I posted a Facebook update saying that "Tomorrow is Day One" and a friend of mine Chris Mcardle said he was starting something similar tomorrow as well and thus this whole project was born.

We have decided that from March 1st to July 1st we are both going to attempt to get in shape and donate $2.00 for every pound that we lose to MILITARY MINDS!

If you just want to show myself & Chris support please join our Facebook Page and post a message on there, myself & Chris will be posting photos and weekly updates of our progress on there too.  You don't have to take part in the challenge to join our Facebook page, you can join and send us some encouragement as me and my friend Chris attempt to our better our lives and help out other soldiers in return.

"I have been living with my weight for too long, I have always found it to be a problem for me. I wanted to join the Canadian Forces when I was younger and was told I had to loose weight to do it. I have tried over the years to loose the weight but with no luck. After battling with depression and my weight, I took a job as a Civillian Support Worker in Kandahar Afghanistan. I worked there for a year beside the CF and found a new drive to loose the weight and get into the Forces. I came home from my year in Afghanistan feeling out of place and depressed. I had a hard time adjusting to home life and kept wanting to go back. We were not offered help when we came home, but I was lucky to have a wonderful support network and it has taken me months but I am back to where I need to be mentaly. I am now back to work and have decided I need to loose the weight!! Get in Shape and join the Forces Reserves. Currently I have started using Body By VI, watching my calories, and exercising everyday. My goal is to loose 130lbs in 2012. " -  Chris Mcardle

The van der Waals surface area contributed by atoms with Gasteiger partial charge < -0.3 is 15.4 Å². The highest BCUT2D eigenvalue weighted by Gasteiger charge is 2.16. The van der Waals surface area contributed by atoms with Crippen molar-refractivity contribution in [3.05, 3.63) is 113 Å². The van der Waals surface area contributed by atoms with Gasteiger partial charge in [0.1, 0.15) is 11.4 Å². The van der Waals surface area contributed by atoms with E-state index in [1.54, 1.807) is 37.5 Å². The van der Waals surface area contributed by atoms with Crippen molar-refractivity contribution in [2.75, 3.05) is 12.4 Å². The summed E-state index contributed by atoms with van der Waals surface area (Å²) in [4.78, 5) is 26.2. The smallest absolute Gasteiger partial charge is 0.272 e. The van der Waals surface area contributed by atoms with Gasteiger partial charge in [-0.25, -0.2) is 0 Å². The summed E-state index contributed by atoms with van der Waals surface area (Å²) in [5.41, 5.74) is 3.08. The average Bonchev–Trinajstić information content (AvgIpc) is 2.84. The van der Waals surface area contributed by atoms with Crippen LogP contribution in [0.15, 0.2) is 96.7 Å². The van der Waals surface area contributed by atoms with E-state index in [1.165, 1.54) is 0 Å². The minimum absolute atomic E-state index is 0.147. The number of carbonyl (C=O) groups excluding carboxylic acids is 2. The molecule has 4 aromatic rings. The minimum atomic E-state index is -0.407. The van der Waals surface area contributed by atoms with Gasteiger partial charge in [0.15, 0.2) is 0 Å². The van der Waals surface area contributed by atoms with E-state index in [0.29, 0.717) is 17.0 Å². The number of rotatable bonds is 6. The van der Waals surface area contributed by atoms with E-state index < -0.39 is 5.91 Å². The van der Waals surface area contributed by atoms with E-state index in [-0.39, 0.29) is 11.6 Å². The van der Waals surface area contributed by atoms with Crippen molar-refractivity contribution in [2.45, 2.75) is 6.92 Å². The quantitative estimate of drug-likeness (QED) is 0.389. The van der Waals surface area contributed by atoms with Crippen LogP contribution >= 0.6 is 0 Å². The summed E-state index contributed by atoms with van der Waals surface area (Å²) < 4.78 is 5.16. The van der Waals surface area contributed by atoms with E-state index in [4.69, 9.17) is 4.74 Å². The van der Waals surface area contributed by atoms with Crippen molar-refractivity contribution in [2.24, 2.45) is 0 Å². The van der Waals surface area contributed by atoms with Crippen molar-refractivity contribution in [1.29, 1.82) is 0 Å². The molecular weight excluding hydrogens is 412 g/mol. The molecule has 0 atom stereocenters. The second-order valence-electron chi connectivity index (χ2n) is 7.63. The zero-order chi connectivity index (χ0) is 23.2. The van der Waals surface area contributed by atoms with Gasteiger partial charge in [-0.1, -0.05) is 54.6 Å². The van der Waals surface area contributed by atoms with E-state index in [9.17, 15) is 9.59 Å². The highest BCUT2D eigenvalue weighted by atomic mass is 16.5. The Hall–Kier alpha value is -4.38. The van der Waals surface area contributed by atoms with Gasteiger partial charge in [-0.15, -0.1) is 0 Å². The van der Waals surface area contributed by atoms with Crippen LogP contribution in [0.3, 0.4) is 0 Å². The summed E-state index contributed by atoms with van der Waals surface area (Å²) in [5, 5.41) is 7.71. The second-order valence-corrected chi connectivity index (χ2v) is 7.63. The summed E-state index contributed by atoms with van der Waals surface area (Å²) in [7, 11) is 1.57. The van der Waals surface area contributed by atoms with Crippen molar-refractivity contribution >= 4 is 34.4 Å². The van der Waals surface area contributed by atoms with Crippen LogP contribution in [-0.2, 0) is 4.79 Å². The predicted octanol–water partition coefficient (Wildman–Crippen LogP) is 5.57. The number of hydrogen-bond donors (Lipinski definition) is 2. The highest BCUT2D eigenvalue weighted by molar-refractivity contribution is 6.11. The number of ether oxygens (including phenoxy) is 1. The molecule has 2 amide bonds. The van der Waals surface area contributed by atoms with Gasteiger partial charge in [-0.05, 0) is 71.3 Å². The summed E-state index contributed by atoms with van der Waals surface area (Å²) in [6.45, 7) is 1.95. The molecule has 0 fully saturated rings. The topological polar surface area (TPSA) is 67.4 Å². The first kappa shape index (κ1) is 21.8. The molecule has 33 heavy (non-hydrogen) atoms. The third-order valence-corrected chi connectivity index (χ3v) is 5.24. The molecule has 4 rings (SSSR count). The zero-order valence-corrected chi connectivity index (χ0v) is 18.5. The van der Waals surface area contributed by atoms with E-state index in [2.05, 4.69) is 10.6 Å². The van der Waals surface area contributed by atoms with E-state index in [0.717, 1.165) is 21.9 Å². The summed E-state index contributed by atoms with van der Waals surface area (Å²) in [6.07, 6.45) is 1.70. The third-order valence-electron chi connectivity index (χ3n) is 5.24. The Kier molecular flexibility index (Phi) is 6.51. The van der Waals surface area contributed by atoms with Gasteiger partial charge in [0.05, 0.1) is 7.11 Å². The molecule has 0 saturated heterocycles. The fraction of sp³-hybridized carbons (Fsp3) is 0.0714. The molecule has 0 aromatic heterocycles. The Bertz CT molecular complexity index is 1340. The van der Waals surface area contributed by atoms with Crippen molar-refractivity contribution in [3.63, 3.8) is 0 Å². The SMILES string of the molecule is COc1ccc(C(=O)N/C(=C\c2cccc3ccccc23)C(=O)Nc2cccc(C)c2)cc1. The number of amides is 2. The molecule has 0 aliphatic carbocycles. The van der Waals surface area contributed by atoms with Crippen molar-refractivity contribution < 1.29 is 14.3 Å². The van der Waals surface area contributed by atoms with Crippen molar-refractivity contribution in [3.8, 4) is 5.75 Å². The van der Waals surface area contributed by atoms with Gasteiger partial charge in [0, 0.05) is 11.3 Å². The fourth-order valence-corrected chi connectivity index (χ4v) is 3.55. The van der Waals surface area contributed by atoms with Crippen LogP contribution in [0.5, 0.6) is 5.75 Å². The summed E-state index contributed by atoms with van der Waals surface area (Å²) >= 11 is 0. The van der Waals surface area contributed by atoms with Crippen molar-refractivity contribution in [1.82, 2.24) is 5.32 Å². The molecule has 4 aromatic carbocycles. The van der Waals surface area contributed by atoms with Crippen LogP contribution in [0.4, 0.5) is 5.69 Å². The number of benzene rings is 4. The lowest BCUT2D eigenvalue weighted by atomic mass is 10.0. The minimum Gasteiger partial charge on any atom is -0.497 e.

"I'm Dave Murphy the founder of Thank A Soldier and I have been struggling with my weight for years.  I had lost a significant amount of weight about a year ago but have recently put it back on again and it's time for a change.  Today after posting the Facebook status above seeing all the encouraging messages I thought of how I could tie this in with our website and help out the folks at Military Minds and who knows who else we might inspire at the same time.  I am not sure of my weight as I haven't weighed myself in over a year but tomorrow I go to meet with the people at a local gym and will post my starting weight once I find that out.  Personally I think I am hoping to lose atleast 60lbs in the next four months which I think is a reasonable goal.  Myself and Chris will be updating via our Facebook Page and posting update photos.  If you would like to be a participant the information about where to email is listed below.  ALSO if you would like to sponsor myself or Chris the link to donate is at the bottom of this page." - Dave Murphy - Thank A Soldier 

Hello my name is Mark Maclean...Ive been struggling with my weight for about 10 years now..Now in the last 5 years of becoming a diabetic and suffering a stroke and recently being put on insulin losing weight and getting back in shape is my top priorty...I weigh now 255 pounds and my objective is to get to 175ibs...I know this will be hard but being a diabetic Im going to fight this 100% so i will be able to live a long and healthy life.